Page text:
The Naukluft Olive Trail is a challenging circular walk that starts with sweeping views from a high ridge before following a riverbed down through a narrow gorge back to the start.
Finally, my first “real” walk in Namibia, in the Namib-Naukluft Park. The park was originally created as a sanctuary for the Hartmann’s mountain zebra in 1968 and expanded over the following decades. It’s now 49,768 square kilometres in size, making it the largest conservation area in Namibia and one of the largest in Africa. The section I’m walking in is the Naukluft Mountains, which a mountainous region with large, varied rock formations that supports five different vegetation communities.
Unfortunately, with all the other activities we’re doing, I only have one afternoon free to tackle a walk in the area. The shortest walk is the Olive Trail, a 10km circuit. It’s a 126km drive on dirt roads from Kulala Desert Lodge, where we’re staying, to the start of the walk. Leaving a little after midday, it takes almost two hours to get to the Naukluft park office – longer than I had anticipated (the roads aren’t great!). Paying my fee at the office, I was given a rather sceptical look at my late starting time for the walk, as I start out around 2:30pm up the well-marked track.
Starting near the Kudusrus Campsite, the trail is named after the wild olive trees that populate the area. The trail starts immediately to climb up the slope – it’s a constant but gradual ascent, and fairly easy walking despite it still being fairly warm.
The views also get better as I gain altitude, looking back down the trail to the valley below and the mountain range beyond.
After about 2km, the trail leaves the edge of the escarpment and continues to climb, a little less steeply, along a dry riverbed towards the top of the ridge.
Finally, after 2.4km (and a modest ascent of 320m) I reach the plateau. From here there are some great views again down onto the other side of the ridge. Below me is the valley that I’ll follow back to the car, and I can see the trail winding down the other side of the valley to the creek bed.
It’s easy walking for the next kilometre or so, along the top of the ridge, and then down into the valley. The track gets rocky and uneven as it descends, but it always well marked by white arrows or markings on the rocks.
Having reached the valley, I follow the dry riverbed “downstream”. Its fairly rocky underfoot but not difficult walking, and the valley is still fairly wide.
The vegetation changes along the valley floor, with plants such as the quiver tree growing out of the rocks. Named the national plant of Namibia, the quiver tree (Aloe dichotoma) is a member of a group of succulent plants known as ‘Aloes’ that grows to tree-like proportions.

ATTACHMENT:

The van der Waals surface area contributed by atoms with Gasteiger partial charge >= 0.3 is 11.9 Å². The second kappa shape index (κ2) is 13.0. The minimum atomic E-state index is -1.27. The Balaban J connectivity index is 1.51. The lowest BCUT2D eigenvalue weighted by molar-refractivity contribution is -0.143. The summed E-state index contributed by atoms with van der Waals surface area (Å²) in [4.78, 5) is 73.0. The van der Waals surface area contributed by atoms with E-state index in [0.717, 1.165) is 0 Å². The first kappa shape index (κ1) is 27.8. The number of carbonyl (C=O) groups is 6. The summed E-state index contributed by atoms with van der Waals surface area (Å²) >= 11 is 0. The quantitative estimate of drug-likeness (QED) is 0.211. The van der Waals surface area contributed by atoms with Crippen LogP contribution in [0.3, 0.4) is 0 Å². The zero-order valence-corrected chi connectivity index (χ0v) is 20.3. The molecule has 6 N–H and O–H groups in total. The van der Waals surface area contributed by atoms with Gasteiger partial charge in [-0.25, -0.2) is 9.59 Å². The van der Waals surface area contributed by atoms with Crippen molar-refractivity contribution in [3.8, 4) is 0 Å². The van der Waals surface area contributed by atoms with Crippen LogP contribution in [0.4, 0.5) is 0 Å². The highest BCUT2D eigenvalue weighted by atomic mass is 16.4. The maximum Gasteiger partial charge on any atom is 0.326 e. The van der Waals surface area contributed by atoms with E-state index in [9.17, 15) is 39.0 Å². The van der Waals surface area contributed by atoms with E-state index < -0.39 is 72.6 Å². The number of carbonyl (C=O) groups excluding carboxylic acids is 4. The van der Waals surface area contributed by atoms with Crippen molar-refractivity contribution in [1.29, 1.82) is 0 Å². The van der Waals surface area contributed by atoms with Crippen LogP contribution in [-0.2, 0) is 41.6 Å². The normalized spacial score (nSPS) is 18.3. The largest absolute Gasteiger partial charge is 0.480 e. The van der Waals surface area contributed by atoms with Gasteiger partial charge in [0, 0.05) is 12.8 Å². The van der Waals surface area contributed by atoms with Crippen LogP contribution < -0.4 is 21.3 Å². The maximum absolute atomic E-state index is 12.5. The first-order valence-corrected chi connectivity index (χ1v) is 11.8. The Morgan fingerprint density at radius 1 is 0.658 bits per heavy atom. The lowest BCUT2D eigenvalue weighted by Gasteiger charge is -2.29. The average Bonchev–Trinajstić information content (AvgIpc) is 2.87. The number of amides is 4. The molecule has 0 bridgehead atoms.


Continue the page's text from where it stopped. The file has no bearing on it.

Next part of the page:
The valley starts to get narrower, and the cliffs taller and more dramatic as I continue down the riverbed.
As it narrows, the valley becomes more canyon-like, with towering cliffs on both sides. The ground is increasingly uneven underfoot and there are bigger rocks to navigate: my speed is slower that anticipated and I have a nasty fall in my attempt to maintain a quick pace back to the car.
I push on as quickly as I can: I’m attempting to appreciate the beauty of the valley/gorge, while conscious that I’m supposed to get back to the camp before dinner… What’s not really helping is that the valley, now feeling more like a canyon, has massive boulders blocking the entire width of the narrow gorge. Careful clambering is required to get past these obstacles.
Finally, I reach a section that’s less than two metres wide, with a vertical drop of a few metres and sheer cliffs on both sides. I have a brief moment of panic, as I try and work out if I should give up and return the way I’ve come from.
I then realise there is a chain attached to the left-hand side… I’ve reached the section described as: “A ‘slight difficulty’ but nonetheless highlight of the trail, is at the end of the gorge where you have to use a ‘chain’ bridge to cross rock ledges”. Trusting this rather slim chain, which seems to take my weight, I slowly make my way across the section, arriving at the other end with some relief. (My bruised toe and sore ribs from my earlier fall is not helping!)
It’s a spectacular sight in the late afternoon light, as I make my way through the last, narrow section of the gorge before it opens again.
Shortly after this narrow section, there are a few more pools with water. There are many butterflies around, but I don’t see any another animals – with more time, this would be a good spot to wait and look for some of the larger animals that inhabit the Naukluft area.
I then manage to take a wrong turn, following a wide track that continues straight ahead. I soon realise my error and turn back – the Olive Trail veers south-west down a different valley. (There are arrows confirming the way, but this spot – about 7.1km from the start – is a bit confusing as it intersects with another, unmarked, 4WD track that seems the obvious choice. But it would have taken me a long, long way in the wrong direction!)
Once I’m on the correct route, the last section (about 2.5km) is quick and easy walking. I make good time back to the car, finishing in exactly 2.5 hours.
With the sun getting low in the sky, I’ve now got a two hour drive back to Kulala Desert Camp for dinner. It’s been worth the long drive though – a fantastic walk with a huge variety of terrain, vegetation and scenery.
|Location||Namib Naukluft Park, 3km from park office. Google Maps ref.|
|Distance||9.7km circuit (some notes state it as being 11km)|
|Grade||Moderate/hard (some uneven and steep sections with chains)|
|Season/s||All year round|
|Maps||Basic map from park station|
|GPS Route||Routie GPS trail. View route and export to KML format.|